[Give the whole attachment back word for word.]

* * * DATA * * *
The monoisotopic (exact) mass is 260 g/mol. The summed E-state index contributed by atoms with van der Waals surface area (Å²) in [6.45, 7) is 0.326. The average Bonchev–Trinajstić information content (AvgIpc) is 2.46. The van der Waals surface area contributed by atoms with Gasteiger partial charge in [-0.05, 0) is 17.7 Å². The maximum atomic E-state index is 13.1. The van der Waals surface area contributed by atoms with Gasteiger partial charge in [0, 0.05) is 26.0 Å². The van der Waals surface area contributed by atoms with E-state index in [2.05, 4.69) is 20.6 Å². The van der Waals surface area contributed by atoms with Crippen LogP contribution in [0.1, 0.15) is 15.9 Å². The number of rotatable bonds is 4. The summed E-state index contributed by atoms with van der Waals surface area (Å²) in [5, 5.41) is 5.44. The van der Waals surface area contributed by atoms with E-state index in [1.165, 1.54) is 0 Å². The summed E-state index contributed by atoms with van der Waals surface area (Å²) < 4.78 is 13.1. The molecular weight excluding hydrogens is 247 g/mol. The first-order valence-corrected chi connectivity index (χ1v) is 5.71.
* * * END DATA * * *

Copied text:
The monoisotopic (exact) mass is 260 g/mol. The summed E-state index contributed by atoms with van der Waals surface area (Å²) in [6.45, 7) is 0.326. The average Bonchev–Trinajstić information content (AvgIpc) is 2.46. The van der Waals surface area contributed by atoms with Gasteiger partial charge in [-0.05, 0) is 17.7 Å². The maximum atomic E-state index is 13.1. The van der Waals surface area contributed by atoms with Gasteiger partial charge in [0, 0.05) is 26.0 Å². The van der Waals surface area contributed by atoms with E-state index in [2.05, 4.69) is 20.6 Å². The van der Waals surface area contributed by atoms with Crippen LogP contribution in [0.1, 0.15) is 15.9 Å². The number of rotatable bonds is 4. The summed E-state index contributed by atoms with van der Waals surface area (Å²) in [5, 5.41) is 5.44. The van der Waals surface area contributed by atoms with E-state index in [1.165, 1.54) is 0 Å². The summed E-state index contributed by atoms with van der Waals surface area (Å²) < 4.78 is 13.1. The molecular weight excluding hydrogens is 247 g/mol. The first-order valence-corrected chi connectivity index (χ1v) is 5.71.